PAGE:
Monday, March 24, 2014

Sofia Wears the Pants

Christine Crider
March 24, 2014

Sofia Wears the Pants     
           I find The Color Purple to be incredibly moving as well as extremely difficult to read in some parts. One of the hardest parts of the novel to read was the destruction of Harpo and Sofia’s marriage. I loved them as a couple. Both defied their parents to be with each other and everything seemed to be going well at first. Harpo would whistle all the time from happiness. In many ways, their gender roles were reversed, such as Sofia’s physical labor and Harpo’s love of household chores. They seemed to be generally happy as a married couple, which I thought was a difficult feat considering everything going on around them. Part of the reason I liked the couple so much was because I loved Sofia’s strength. At the very beginning, she stands up to Mr. ____ and walks out claiming she doesn’t need a man. I also loved how much Harpo seemed to enjoy Sofia’s strength. The love and harmonious support within the relationship is what made the marriage’s ruination so difficult.

          Harpo is determined to make Sofia mind him due to his father’s marriages. He believes that being the man in the house is the most important. When his marriage is not structured the same way his father’s marriages have been, Mr. ­­­­­­­­____ suggests beating Sofia. Harpo takes it to heart and begins beating Sofia, although it does not go as planned. Sofia fights back. She tells Celia, “I loves Harpo... God knows I do. But I'll kill him dead before I let him beat me” (40). His constant need to be in charge eventually causes Sofia to leave. It is upsetting to see, especially since Harpo seemed to be extremely happy until he allowed the influences of others to intercede. I think that this shows how much impact a parental figure can have on a person. All Harpo has ever seen is his father beating the women in his life. He tries his own way, but is constantly made to feel insecure in his relationship whenever he is not dominant. I think this is caused by both his upbringing as well as the culture that he lives in. Accepting a woman to wear the pants (literally) in a relationship is very radical where the novel is set.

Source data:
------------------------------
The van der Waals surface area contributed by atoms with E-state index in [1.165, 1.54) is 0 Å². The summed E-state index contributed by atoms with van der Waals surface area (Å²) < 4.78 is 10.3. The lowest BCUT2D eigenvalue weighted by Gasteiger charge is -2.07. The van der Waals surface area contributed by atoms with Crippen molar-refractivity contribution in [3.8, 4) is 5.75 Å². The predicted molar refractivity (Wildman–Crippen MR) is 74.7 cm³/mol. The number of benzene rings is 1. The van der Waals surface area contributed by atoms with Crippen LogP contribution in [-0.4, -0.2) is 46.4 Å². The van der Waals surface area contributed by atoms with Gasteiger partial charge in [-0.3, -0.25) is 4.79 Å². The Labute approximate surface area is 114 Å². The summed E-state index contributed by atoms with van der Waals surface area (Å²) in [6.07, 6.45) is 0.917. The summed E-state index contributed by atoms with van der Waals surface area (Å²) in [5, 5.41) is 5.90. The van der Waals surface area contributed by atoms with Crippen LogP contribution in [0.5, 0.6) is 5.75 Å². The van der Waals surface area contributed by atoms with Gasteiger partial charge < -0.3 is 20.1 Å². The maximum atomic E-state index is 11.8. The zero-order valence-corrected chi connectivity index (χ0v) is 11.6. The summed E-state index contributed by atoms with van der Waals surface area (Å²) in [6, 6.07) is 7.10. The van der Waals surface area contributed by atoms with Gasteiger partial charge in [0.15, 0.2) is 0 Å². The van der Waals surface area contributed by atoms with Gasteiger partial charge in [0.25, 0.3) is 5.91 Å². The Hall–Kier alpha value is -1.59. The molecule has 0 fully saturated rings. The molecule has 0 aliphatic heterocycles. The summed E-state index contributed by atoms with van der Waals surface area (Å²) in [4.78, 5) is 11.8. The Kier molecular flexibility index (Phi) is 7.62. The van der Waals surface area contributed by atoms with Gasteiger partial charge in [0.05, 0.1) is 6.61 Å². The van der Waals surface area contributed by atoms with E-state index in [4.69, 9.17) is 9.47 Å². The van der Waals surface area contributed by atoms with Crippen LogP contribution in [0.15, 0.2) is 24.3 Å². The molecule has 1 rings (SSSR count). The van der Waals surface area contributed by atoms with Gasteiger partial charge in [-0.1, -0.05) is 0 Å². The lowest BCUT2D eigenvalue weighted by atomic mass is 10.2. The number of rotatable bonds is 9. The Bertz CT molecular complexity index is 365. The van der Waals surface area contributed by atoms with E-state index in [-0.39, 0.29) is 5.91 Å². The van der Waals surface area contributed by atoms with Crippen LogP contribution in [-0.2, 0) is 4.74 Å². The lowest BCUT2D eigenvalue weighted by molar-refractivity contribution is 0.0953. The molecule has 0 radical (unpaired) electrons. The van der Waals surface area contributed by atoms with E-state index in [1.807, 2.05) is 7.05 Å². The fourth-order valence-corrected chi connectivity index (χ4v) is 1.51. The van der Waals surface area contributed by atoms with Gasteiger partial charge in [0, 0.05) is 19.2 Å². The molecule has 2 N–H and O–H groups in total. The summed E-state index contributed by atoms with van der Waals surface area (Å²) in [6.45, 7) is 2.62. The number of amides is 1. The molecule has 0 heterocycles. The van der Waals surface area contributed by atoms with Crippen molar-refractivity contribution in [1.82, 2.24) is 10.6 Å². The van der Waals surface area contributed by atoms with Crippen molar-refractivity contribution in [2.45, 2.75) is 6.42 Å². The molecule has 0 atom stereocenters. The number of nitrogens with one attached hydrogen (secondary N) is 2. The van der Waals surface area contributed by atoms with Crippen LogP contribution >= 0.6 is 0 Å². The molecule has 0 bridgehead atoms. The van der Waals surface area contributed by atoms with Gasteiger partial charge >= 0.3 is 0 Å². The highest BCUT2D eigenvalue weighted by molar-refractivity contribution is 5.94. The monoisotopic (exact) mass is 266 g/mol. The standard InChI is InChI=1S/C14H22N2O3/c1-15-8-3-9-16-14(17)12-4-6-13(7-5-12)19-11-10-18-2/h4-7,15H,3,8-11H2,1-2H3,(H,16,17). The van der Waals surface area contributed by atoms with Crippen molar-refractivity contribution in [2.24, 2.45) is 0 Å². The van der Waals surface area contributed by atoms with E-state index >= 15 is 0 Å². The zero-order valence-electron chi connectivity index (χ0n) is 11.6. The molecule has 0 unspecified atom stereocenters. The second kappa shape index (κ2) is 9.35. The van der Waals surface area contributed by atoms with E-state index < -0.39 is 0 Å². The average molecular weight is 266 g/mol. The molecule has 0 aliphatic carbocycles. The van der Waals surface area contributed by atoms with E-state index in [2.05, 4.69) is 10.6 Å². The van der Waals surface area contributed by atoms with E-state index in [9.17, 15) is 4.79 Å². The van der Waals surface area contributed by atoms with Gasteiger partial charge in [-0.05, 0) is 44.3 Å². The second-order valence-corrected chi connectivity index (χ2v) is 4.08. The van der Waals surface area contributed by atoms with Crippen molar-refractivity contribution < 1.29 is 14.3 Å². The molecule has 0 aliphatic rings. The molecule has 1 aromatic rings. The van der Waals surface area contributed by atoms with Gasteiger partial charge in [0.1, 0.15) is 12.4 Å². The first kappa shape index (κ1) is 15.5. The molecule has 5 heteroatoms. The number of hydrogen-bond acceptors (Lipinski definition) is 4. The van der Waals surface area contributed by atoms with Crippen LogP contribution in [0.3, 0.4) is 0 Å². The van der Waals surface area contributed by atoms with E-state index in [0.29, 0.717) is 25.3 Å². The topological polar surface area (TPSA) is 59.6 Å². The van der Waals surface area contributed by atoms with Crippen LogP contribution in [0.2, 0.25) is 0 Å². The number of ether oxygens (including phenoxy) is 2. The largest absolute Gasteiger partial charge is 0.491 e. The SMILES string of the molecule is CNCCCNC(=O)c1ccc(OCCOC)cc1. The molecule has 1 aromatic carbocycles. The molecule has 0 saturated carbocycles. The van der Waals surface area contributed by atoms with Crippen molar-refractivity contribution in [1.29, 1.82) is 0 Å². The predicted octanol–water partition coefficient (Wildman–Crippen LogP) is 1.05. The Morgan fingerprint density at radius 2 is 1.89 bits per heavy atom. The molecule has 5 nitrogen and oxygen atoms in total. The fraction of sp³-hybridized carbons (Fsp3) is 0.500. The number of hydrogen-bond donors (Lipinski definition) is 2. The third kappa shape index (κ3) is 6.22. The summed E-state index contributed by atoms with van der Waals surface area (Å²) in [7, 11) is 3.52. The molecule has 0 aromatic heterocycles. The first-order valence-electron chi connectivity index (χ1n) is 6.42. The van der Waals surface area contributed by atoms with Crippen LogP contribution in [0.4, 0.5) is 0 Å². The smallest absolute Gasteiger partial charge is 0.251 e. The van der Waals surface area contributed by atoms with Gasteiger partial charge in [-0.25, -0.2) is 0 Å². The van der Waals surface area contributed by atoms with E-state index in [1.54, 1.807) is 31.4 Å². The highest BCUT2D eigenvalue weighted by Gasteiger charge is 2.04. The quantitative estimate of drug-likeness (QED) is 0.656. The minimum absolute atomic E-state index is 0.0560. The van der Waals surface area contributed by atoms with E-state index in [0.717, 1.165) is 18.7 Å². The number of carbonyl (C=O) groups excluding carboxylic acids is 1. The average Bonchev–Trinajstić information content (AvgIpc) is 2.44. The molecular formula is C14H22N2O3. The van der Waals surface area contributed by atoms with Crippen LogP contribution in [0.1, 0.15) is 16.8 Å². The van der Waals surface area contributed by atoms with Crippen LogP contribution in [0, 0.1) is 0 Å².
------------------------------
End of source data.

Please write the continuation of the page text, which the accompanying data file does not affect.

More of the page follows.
Another moment that I found difficult is tied closely to Harpo and Sofia’s marriage. When Harpo asks Celia her advice on whether or not he should beat Sofia, Celia says, “Beat her” (36). Right before her response she tells us what she was thinking, “I think bout this when Harpo ast me what he ought to do to her to make her mind. I don’t mention how happy he is now. How three years pass and he still whistle and sing. I think bout how every time I jump when Mr. ____ call me, she look surprise. And like she pity me” (36). Celia knows that beating Sofia is the wrong choice, but she says it anyways. Her advice is not given to help, but is for more personal reasons. As she later admits, she is jealous. I think that this whole scene depicts the dichotomy of the difficulties of doing what is right and doing what emotion dictates. Celia, who is not a bad person, picked something that would clearly cause pain to two people because she was jealous. I think that this scene stuck with me because it is a real life experience that I believe many people have faced, me included. Doing what is selfish can be easier and more tempting than doing what is right.

          When I volunteer at Tunbridge, I see 5th graders who are dealing with very human emotions. They are constantly faced with the decisions of doing what is right or doing what is easier. While the decisions in class might not be as drastic as suggesting one beat another person, the kids’ decisions are still extremely important to them. These decisions can help shape who they are as people. That is why I believe that a positive role model and environment are crucial. Although I have never met their parents, I hope that they are great. I have met some of the teachers and can see how their actions and words help shape the students every day. I hope that none of these kids have some of the detrimental influences that Harpo faces with his father. I also hope that I can provide a positive influence no matter how small. I think these kids have amazing futures. They are bright and caring. I believe that Tunbridge is a great place for these kids to receive a great foundation.

No comments:

Post a Comment